RNA-based gene therapies for myotonic dystrophy type 1
|Advisor:||Puymirat, Jack; Rossi, John J.|
|Abstract:||Myotonic dystrophy type 1 (DM1) is a severe neuromuscular disease that ultimately causes loss of mobility and premature death. DM1 is the most common muscular dystrophy in adults with a world wide incidence of 1 affected individual in every 15 000. This disease is of special relevance in the Saguenay and Charlevoix regions in Quebec, where 1 in every 500 individuals is a carrier of the mutation. DM1 is caused by the expansion of an unstable CTG trinucleotide repeat located in 3’UTR of the DMPK (DM protein kinase) gene. However, it has been shown that most DM1 symptoms are related to the nuclear retention of mutant DMPK mRNA. These mutant transcripts bind to nuclear proteins and form foci in DM1 cell nuclei. This is though to be the leading cause of metabolical disruptions and defective alternative splicing of several mRNAs observed in DM1 cells. Our main project objective was to evaluate whether destruction of mutant DMPK mRNA could restore normal phenotype features in DM1 human skeletal myoblasts. The use of three RNA-based approaches: antisense RNAs, ribozymes and shRNAs, all displayed significant reductions in mutant DMPK mRNA. Antisense RNAs and ribozymes, as opposed to shRNAs, allowed specific targeting and destruction of mutant DMPK mRNAs in the nucleus of DM1 myoblasts. This feature thus allows a basal level of DMPK protein expression which is of particular relevance in the advent of developing a gene therapy for DM1. Ribozymes were effective in reducing the number and intensity of foci present in the nucleus of the myoblasts, thus allowing the release of certain CUG-binding proteins. This resulted in restoration of the defective splicing of the insulin receptor mRNA. Antisense RNAs to the DMPK mRNA expressed by an oncoretrovirus restored myoblast fusion, glucose uptake and lowered nuclear levels of CUGBP, an alternative splicing factor. Over expression of hnRNP-H, an alternative splicing factor that we showed could bind to CUG repeats, also reduces expression of CUGBP and restores defective splicing of the insulin receptor. These results reveal for the first time the intricate link between mutant DMPK mRNA nuclear retention, depletion of a CUG-binding protein that is also a splicing factor and exacerbation of related DM1 features. In conclusion, our work has allowed to better define the mechanisms involved in DM1 pathogenesis and has validated the relevance of developing a gene therapy that specifically targets mutant DMPK mRNAs.|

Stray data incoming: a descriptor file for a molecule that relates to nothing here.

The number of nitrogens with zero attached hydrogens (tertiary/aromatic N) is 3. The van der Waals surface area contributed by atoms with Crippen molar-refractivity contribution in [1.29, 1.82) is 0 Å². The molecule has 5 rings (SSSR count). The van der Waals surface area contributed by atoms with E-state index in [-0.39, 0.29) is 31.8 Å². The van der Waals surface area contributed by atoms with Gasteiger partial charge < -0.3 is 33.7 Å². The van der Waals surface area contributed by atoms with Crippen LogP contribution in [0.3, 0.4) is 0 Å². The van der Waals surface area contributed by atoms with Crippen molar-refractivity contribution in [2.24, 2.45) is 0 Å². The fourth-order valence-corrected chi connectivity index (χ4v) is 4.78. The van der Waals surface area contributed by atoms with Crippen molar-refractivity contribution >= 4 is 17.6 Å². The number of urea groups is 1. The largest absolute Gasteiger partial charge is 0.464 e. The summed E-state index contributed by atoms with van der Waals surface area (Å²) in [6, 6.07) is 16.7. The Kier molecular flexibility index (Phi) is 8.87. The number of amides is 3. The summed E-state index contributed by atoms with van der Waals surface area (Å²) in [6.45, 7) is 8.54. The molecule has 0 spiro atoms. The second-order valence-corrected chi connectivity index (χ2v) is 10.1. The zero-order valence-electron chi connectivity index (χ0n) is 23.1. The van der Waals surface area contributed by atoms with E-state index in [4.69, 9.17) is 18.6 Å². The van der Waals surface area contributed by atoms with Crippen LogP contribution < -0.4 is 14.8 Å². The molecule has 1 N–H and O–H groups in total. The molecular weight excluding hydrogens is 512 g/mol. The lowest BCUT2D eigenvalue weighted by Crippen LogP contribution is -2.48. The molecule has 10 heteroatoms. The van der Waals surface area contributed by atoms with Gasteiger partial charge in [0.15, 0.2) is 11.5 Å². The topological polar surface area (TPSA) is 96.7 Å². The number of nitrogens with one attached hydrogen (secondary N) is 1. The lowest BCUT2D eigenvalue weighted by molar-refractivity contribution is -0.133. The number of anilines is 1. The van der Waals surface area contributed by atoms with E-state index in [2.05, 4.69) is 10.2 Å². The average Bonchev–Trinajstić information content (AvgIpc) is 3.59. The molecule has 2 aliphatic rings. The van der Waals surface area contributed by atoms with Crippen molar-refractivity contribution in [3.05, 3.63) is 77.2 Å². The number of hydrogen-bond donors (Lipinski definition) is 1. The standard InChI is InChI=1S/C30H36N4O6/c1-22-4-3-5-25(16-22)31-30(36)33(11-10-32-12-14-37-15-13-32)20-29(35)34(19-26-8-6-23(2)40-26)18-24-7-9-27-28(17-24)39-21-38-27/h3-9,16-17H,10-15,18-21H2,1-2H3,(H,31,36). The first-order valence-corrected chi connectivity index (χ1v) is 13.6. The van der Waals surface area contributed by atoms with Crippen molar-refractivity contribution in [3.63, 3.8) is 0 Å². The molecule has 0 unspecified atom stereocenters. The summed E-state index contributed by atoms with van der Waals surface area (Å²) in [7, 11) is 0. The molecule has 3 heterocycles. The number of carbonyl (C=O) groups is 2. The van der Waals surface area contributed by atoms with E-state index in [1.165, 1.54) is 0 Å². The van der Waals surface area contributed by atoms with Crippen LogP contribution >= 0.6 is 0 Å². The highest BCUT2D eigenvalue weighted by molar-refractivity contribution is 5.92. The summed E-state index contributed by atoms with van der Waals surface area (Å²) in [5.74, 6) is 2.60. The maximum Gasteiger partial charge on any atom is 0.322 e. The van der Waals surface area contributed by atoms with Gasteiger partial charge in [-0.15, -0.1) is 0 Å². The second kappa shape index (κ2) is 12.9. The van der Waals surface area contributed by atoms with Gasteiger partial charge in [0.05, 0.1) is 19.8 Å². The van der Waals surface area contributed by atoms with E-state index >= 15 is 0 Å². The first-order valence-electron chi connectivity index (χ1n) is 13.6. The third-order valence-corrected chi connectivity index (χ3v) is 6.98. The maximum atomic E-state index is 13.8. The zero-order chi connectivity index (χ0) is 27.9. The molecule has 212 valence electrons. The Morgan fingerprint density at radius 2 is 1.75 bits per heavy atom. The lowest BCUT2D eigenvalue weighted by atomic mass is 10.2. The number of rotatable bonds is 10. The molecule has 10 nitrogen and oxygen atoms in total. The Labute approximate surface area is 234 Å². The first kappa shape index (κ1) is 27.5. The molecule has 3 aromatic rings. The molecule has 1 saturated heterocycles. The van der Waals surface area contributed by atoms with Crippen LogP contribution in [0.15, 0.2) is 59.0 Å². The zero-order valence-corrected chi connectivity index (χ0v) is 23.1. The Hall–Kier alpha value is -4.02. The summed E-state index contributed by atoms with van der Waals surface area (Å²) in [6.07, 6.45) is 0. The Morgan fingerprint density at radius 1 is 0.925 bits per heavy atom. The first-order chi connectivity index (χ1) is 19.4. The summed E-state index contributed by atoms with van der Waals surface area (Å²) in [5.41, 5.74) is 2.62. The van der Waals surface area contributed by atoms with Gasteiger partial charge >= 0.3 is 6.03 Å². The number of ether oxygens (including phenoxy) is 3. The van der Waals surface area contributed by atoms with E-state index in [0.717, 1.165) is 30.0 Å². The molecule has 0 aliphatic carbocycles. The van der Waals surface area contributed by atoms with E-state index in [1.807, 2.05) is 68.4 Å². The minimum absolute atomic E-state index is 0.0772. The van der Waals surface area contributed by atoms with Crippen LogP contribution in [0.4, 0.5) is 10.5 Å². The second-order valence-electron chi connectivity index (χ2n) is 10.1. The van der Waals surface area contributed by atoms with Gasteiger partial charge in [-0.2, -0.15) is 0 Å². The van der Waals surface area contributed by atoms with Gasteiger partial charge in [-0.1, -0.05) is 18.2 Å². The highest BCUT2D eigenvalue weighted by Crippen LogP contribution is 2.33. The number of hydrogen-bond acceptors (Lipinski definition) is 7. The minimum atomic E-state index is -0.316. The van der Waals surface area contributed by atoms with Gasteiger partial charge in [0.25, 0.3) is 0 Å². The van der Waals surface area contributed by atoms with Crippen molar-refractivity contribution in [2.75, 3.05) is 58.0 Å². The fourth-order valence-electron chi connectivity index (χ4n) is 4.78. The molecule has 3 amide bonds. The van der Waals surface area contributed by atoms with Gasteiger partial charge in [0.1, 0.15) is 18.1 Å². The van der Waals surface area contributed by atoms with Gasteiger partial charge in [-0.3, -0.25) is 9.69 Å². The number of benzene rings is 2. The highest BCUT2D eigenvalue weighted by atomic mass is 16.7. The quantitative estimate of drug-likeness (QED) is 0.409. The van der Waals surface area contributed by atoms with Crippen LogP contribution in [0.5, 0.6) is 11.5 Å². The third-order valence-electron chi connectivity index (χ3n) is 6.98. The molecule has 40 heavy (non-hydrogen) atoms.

|Document Type:||Thèse de doctorat|
|Open Access Date:||11 April 2018|
|Collection:||Thèses et mémoires|
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